35 dogs with bladder cancer were treated with a cancer vaccine. This doubled the average survival rate of the dogs. The tumour disappeared, became smaller, or stopped growing. The vaccine did not cause any side effects. "An important step towards developing a cancer vaccine for humans", says researcher and Professor of Experimental Oncology and Angiogenesis Arjan Griffioen.

Article published in Nature Communications

The journal Nature Communications published this result of the study by Amsterdam UMC and a veterinary oncology centre. Amsterdam UMC researchers Arjan Griffioen, Judy van Beijnum, Else Huijbers, Athanasios Blanas, Karlijn van Loon and Parvin Akbari were involved in this publication.

Protein found exclusively in tumour blood vessels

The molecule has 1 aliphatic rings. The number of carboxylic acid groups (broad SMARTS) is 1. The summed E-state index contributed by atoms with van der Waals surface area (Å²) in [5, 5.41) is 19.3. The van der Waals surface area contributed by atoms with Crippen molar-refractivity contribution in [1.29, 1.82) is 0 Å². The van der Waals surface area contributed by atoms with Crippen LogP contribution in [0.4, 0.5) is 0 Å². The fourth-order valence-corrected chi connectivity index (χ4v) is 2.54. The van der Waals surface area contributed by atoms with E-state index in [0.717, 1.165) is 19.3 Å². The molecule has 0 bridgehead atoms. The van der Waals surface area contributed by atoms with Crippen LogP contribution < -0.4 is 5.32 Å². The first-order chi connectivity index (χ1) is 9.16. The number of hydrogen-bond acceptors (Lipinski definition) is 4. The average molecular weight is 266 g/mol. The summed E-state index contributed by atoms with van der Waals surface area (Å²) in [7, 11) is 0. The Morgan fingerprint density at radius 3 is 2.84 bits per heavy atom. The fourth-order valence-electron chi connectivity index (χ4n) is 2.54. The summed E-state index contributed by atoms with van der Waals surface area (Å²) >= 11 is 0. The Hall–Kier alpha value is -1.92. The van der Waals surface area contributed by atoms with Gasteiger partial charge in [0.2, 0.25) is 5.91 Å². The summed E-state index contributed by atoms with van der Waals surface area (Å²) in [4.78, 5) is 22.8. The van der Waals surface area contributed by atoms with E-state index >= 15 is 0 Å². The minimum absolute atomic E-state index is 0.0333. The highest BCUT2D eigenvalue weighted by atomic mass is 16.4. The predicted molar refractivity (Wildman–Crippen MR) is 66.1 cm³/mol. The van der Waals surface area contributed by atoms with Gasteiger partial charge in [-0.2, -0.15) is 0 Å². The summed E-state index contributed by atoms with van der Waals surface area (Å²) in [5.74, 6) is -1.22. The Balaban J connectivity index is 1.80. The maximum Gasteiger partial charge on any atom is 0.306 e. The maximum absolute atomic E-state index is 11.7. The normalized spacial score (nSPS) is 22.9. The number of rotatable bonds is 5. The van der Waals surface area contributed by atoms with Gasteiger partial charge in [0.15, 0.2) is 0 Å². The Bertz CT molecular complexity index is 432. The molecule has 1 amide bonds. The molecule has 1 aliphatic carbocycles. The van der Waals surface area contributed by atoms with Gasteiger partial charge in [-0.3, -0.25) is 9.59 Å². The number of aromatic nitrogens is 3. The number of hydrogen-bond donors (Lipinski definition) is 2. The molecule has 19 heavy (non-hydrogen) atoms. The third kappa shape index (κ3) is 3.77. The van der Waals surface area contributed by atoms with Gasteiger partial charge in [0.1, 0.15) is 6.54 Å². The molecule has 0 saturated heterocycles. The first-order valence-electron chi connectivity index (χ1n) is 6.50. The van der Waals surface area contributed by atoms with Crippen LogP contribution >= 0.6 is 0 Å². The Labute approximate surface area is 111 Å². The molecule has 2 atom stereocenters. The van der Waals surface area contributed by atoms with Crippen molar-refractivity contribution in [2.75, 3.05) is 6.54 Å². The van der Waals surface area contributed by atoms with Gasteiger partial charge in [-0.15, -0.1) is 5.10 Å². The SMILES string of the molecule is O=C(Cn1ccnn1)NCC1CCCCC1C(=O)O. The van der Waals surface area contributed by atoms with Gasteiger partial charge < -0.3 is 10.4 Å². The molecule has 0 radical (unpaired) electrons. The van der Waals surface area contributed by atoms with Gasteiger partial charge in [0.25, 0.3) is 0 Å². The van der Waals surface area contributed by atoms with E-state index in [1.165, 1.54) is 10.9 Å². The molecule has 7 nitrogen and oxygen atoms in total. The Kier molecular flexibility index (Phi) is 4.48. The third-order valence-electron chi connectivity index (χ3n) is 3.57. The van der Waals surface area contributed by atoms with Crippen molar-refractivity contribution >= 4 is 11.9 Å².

In 2006, the research team found a protein that is exclusively present in tumour blood vessels. Since then, the team has been finding out what the role of this protein is. Griffioen explains: "First of all, this protein makes it possible for new blood vessels to form. And secondly, the protein shuts down the immune system, because the tumour only experiences difficulties with immune cells. Both the new blood vessels and the shutdown of the immune system allow the tumour to grow faster."

Vaccine effective against multiple types of cancer

The hypothesis was that a therapy directed against this protein could efficiently inhibit cancer. After all, the protein is only found in the tumour blood vessels. In the laboratory, the team developed a vaccine against this protein, which has proven to be effective.

Griffioen: "The vaccine proved effective in test animals against colorectal cancer, skin cancer and brain tumours. And now it has also proved effective in dogs that came to the vet with bladder cancer."